If and when a return to the agreement is reached, the Biden administration will also need to counter Iran’s escalating efforts in the Middle East.
Ebrahim Raisi’s election as president of Iran came as no surprise. All those who might have been a threat to him were disqualified. He was the choice of the supreme leader, Ali Khamenei, and small wonder: Few people better embody the ideology of the Islamic Republic. He will not open Iran up to the outside world, and will certainly not look to accommodate the United States in any way. As for Iran’s behavior in the Middle East, he has made clear that it is “not negotiable.”
The Israel-Hamas conflict last month was a reminder that nearly everything in the Middle East is connected—and whether we’re talking about Hamas rockets, the ongoing calamity in Yemen, or the Iran nuclear deal, Tehran’s destabilizing role in the region is the common factor.
We understand why President Joe Biden seeks a return to the deal, the Joint Comprehensive Plan of Action, or JCPOA. The United States must roll back Iran’s nuclear program and then use the time left before the agreement’s sunset provisions lapse to either produce the longer and stronger deal the Biden administration seeks, or enhance our deterrence so Tehran understands that the U.S. will prevent Iran from becoming a nuclear-threshold state.
However, although we are convinced of the value of containing Iran’s nuclear program, that is not enough. The administration will also need to counter what will almost certainly be Iran’s escalating efforts in the region: With the sanctions relief that will result from returning to compliance with the JCPOA, Tehran’s troublemaking resources will increase. Donald Trump’s “maximum pressure” campaign limited the resources Iran could make available for militant groups such as Lebanon’s Hezbollah, Shiite militias in Iraq, and the Palestinian outfits Hamas and Islamic Jihad, but it never stopped Iran’s ongoing provision of training, weaponry, and other material and technical assistance.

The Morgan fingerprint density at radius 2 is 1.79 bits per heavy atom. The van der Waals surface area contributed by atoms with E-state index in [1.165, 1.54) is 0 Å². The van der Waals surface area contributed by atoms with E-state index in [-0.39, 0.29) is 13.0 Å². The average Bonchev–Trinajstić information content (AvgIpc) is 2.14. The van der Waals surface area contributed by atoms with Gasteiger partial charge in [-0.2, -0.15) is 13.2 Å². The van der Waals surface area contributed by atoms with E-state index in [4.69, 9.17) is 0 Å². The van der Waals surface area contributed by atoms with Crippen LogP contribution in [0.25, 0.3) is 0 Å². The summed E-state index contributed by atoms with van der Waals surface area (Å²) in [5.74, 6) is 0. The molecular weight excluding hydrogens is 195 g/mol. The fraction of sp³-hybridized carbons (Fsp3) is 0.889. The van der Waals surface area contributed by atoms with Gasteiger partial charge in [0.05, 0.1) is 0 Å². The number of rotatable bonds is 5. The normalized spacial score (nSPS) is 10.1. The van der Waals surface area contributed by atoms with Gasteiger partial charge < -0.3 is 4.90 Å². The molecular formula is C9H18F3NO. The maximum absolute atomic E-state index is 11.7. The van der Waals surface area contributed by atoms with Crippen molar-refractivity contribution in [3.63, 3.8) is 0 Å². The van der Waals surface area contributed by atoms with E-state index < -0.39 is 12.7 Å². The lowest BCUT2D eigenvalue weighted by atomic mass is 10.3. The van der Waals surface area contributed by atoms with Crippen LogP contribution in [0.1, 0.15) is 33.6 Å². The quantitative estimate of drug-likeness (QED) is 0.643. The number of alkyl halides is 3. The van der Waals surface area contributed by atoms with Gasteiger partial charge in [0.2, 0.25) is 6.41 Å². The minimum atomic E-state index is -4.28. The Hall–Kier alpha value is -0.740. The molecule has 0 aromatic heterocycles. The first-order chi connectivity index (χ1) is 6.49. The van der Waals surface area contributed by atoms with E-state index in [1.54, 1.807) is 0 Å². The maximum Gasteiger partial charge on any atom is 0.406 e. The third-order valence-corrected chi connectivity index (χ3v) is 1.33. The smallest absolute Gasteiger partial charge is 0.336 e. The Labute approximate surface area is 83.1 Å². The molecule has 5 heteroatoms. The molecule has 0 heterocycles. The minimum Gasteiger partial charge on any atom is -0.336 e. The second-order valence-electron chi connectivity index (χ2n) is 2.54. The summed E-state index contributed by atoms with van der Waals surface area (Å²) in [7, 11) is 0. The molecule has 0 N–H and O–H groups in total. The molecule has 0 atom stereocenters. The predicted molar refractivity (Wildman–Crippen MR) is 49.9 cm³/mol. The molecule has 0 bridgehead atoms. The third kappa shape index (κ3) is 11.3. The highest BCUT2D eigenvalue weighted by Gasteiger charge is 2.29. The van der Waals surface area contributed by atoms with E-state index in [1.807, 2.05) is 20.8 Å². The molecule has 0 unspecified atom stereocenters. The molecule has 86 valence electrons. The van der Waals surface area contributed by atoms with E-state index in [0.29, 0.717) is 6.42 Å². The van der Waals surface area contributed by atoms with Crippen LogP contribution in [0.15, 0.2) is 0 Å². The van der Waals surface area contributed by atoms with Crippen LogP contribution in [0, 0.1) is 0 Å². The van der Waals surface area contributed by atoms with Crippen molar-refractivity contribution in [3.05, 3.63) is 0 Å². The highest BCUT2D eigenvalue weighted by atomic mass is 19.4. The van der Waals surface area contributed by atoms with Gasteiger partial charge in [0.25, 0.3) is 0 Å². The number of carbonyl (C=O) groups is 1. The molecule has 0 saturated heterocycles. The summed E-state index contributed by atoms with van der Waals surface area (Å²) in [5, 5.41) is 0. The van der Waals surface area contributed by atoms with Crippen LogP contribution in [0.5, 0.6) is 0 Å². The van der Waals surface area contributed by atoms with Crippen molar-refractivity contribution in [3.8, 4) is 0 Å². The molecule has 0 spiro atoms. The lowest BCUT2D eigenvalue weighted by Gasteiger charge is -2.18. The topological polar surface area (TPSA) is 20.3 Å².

After the recent conflict with Israel, Hamas leaders effusively praised Tehran for what it had provided them. And we know from leaked audio that Iran’s own Foreign Minister Mohammad Javad Zarif was frustrated by the Iranian regime’s elite Quds Force consistently undercutting what he hoped to achieve with diplomacy. Moreover, Khamenei will want to show that the return to the JCPOA does not mean he is giving up his resistance ideology, so we can expect more Iranian expansion in Yemen, Iraq, Syria, and Lebanon, as well as threats to neighboring states.
This fear of Iran’s regional agenda explains much of the opposition to the JCPOA, both when it was agreed and through to the present day. Many in the U.S. Congress as well as leaders of Middle East states worried then—as they do now—that the administration and its European partners will wrongly see the Iran file as “closed” because they see the threat Iran poses too narrowly, and in only nuclear terms. Critics in the region, however, see the past as prologue: Just as Iran became much more active and aggressive in the Middle East after the JCPOA was agreed upon, so now do they expect threatening acts if and when the U.S. and Iran come back into compliance. Fairly or not, much of the region remains convinced that the Obama administration ignored Iran’s aggression out of a concern for jeopardizing the deal’s implementation.